Make us your home page

Get the quickest, smartest news, analysis and photos from the Bucs game emailed to you shortly after the final whistle.

(View our Privacy Policy)

Captain's Corner

Amberjack biting well at offshore wrecks

Amberjack: Most offshore wrecks are holding good numbers of these pelagic fish. Quite often, you'll get multiple hookups once you get their attention. We have spent a good part of each morning catching large baitfish before venturing offshore. I often tell clients that bait catching is the most important part of the trip. Large, frisky pinfish and grunts will entice a school of big jacks a lot quicker than a medium baitfish, especially if it's a slow bite. Drifting about a mile from shore over the sandy bottom is where we have filled live wells with these big baits each morning.

Laws: Anglers are allowed to keep one amberjack per person in federal waters, and it must be smaller than 30 inches from its nose tip to the fork of its tail. Because amberjack are about the only fish we can keep at this time, we put the bigger ones in a cooler. A 30- to 40-pounder is the perfect size to keep and means numerous dinners.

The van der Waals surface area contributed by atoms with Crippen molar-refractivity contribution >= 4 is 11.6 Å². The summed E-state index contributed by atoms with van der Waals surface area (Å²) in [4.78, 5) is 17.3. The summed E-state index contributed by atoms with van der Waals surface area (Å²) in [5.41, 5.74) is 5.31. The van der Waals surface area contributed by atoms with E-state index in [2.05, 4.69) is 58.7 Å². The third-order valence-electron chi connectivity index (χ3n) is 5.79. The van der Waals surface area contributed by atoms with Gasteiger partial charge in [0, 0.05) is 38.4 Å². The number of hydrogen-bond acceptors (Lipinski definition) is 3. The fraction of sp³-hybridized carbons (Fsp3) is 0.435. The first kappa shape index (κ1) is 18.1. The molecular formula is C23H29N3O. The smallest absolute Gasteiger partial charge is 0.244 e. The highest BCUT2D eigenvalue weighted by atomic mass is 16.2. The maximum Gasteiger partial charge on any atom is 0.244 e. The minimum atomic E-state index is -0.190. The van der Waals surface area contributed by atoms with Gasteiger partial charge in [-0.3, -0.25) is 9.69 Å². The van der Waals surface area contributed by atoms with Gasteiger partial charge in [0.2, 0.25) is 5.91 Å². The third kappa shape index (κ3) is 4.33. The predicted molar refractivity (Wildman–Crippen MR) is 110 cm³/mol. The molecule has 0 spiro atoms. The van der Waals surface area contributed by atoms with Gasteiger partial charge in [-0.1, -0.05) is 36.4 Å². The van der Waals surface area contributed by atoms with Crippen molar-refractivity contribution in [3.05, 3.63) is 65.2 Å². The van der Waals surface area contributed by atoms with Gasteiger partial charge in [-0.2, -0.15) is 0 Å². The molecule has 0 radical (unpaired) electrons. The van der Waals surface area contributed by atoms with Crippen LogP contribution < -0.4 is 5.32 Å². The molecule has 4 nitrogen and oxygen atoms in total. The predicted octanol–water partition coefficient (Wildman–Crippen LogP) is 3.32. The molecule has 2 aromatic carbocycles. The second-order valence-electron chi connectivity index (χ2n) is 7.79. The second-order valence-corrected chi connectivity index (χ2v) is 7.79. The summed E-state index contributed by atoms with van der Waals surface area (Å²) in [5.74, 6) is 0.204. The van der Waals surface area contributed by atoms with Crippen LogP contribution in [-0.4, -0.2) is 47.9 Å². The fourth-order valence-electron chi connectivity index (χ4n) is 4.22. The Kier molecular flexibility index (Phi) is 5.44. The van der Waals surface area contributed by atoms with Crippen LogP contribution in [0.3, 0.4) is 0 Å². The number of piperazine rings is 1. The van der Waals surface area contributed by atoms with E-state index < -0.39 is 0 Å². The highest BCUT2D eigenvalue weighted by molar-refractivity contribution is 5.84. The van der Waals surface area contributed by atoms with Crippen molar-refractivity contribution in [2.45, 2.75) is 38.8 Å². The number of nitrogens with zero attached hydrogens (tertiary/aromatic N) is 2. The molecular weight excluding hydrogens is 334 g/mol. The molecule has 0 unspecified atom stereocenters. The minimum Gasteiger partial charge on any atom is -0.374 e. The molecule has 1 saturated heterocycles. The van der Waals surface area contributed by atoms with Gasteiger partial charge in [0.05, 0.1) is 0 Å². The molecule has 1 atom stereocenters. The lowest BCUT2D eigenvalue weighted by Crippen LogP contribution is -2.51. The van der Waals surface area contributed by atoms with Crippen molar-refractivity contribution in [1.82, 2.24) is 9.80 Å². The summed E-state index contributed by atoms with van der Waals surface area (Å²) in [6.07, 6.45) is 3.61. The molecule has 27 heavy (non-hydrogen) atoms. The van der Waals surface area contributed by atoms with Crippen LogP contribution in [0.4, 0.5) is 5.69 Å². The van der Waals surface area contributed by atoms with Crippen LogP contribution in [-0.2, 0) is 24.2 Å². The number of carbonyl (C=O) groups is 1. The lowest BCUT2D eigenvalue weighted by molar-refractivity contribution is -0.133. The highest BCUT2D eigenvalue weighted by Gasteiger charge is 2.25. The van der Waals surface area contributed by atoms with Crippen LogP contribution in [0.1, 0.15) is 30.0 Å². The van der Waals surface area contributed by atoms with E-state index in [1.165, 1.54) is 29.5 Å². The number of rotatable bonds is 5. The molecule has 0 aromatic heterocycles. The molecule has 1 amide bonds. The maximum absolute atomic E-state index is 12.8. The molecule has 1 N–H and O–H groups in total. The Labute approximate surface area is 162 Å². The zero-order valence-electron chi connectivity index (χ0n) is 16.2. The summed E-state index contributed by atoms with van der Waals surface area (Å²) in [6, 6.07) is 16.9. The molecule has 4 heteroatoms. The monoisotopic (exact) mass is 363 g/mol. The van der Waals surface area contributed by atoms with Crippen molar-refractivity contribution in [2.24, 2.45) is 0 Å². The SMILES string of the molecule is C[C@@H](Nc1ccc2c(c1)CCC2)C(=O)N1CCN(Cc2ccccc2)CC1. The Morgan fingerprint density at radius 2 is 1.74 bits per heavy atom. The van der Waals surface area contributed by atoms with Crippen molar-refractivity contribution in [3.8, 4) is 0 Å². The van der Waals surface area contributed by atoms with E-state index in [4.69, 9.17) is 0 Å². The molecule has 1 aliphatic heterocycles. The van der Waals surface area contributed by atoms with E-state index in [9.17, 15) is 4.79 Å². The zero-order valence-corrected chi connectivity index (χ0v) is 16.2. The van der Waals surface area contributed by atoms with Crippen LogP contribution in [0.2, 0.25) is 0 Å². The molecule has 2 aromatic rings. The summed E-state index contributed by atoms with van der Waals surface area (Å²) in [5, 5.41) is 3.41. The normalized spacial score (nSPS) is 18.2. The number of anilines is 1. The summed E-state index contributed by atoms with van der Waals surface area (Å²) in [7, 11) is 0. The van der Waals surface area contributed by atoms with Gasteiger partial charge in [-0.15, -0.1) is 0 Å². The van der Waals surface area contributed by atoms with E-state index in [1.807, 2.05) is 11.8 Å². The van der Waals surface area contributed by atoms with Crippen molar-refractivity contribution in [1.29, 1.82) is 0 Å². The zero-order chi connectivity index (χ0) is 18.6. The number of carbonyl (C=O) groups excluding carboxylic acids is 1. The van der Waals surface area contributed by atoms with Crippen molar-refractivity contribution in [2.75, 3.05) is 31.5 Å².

Banner trip: Saturday was awesome offshore. Our clients caught at least 50 amberjack about 45 miles from shore over a private wreck. After about two minutes of nonstop action, some big groupers could not resist our baits. My clients reluctantly released 20 giant gags after being informed about their federal protection. At least 10 weighed more than 15 pounds.

Dave Mistretta captains the Jaws Too out of Indian Rocks Beach. Call (727) 595-3276, e-mail or see

Amberjack biting well at offshore wrecks 03/01/09 [Last modified: Sunday, March 1, 2009 6:57pm]
Photo reprints | Article reprints

© 2017 Tampa Bay Times


Join the discussion: Click to view comments, add yours